CIA operatives have established a spy station in Mogadishu, Somalia, which, along with secret prisons, helicopter surveillance and commando raids, add up to a deadly force against the African people. Last Oct. 14, the White House announced that at least 100 Special Forces and trainers were deployed to the Central African Republic, Uganda, the Democratic Republic of Congo and South Sudan to supposedly track down and kill Lord’s Resistance Army leader Joseph Kony.
The Special Purpose Marine Air Ground Task Force-12 trained soldiers in Uganda, Burundi and Djibouti are the bulk of AMISOM forces in Somalia. Other SPMAGTF-12 units traveled to Liberia to train the military in “riot-control techniques” as part of a State Department project.
Journalist Nick Turse notes, “The U.S. is also conducting counterterrorism training and equipping militaries in Algeria, Burkina Faso, Chad, Mauritania, Niger, and Tunisia. In addition, Africom has 14 major joint-training exercises planned for 2012, including operations in Morocco, Cameroon, Gabon, Botswana, South Africa, Lesotho, Senegal, and what may become the Pakistan of Africa, Nigeria. Even this, however, doesn’t encompass the full breadth of U.S. training and advising missions in Africa.” (Indypendent.org, June 17)
Turse adds what’s not on Africom’s list: “[T]his spring the U.S. brought together 11 nations, including Cote d’Ivoire, The Gambia, Liberia, Mauritania, and Sierra Leone, to take part in a maritime training exercise code-named Saharan Express 2012.”
The Washington Post on June 14 also exposed the expanding intelligence networks established by the U.S. throughout Africa. In the West African state of Burkina Faso, a key base for monitoring developments on the continent has been set up with the code name “Creek Sand.”
Dozens of U.S. personnel have come to Burkina Faso to coordinate the program.
The article notes, “U.S. spy planes fly hundreds of miles north to Mali, Mauritania and the Sahara, where they search for fighters from al-Qaeda in the Islamic Maghreb, a regional network that kidnaps Westerners for ransom.”
Referring to Nigeria, Africa’s largest oil exporter to the U.S., the Post continues, “Commanders have said they are increasingly worried about the spread of Boko Haram, an Islamist group in Nigeria blamed for a rash of bombing there.”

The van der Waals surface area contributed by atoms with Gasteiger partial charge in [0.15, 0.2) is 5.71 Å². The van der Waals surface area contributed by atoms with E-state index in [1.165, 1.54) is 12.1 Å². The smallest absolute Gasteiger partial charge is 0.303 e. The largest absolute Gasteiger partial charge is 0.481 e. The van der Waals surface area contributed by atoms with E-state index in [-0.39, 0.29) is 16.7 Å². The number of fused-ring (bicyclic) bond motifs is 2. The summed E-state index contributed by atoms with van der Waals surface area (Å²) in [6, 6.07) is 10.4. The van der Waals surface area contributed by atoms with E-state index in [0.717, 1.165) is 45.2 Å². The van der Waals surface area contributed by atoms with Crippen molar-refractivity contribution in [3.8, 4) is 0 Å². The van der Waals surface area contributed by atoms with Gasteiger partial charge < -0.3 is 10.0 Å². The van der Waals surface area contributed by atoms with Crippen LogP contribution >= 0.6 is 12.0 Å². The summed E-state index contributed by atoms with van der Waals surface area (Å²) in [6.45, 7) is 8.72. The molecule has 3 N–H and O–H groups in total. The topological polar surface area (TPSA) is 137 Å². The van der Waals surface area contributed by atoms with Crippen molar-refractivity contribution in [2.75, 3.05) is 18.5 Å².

In February, a U.S. Air Force U-28A spy plane crashed in Djibouti in the Horn of Africa where the U.S. has an Africom base at Camp Lemonnier. Reportedly, four aboard were killed.
Although the East African nation of Kenya recently denied participating in the surveillance projects, the Washington Post reported that an engineering battalion of Navy Seabees was assigned to complete a $10 million runway upgrade at Manda Bay Naval Base, a military installation for Nairobi on the Indian Ocean.
Somalia: A test case for U.S. imperialism
The situation in Somalia is a major source of political capital for the White House, the CIA and the Pentagon. Corporate media reports have hailed in recent weeks purported strides being made by AMISOM, the Kenyan Defense Forces, Ethiopian military units and U.S. drones in removing bases of the Al-Shabaab resistance movement.
Nonetheless, after announcing that an Al-Shabaab base had been cleared out in Afgoye, 19 miles from Mogadishu, an attack in the same town resulted in the deaths of dozens of U.S.-backed forces. Sheikh Abdiasis Abu Musab of Al-Shabaab said, “Our fighters managed to enter with a car bomb inside a government forces base in Afgoye.” (Reuters, June 16)
Despite all the military assistance by the U.S. since 2006, resistance forces inside Somalia have remained largely intact. Economic and military strategic interests guide U.S. involvement in Africa. Therefore, the anti-war movement inside the Western states must take a firm position opposing these operations in defense of the national sovereignty and territorial integrity of the African people.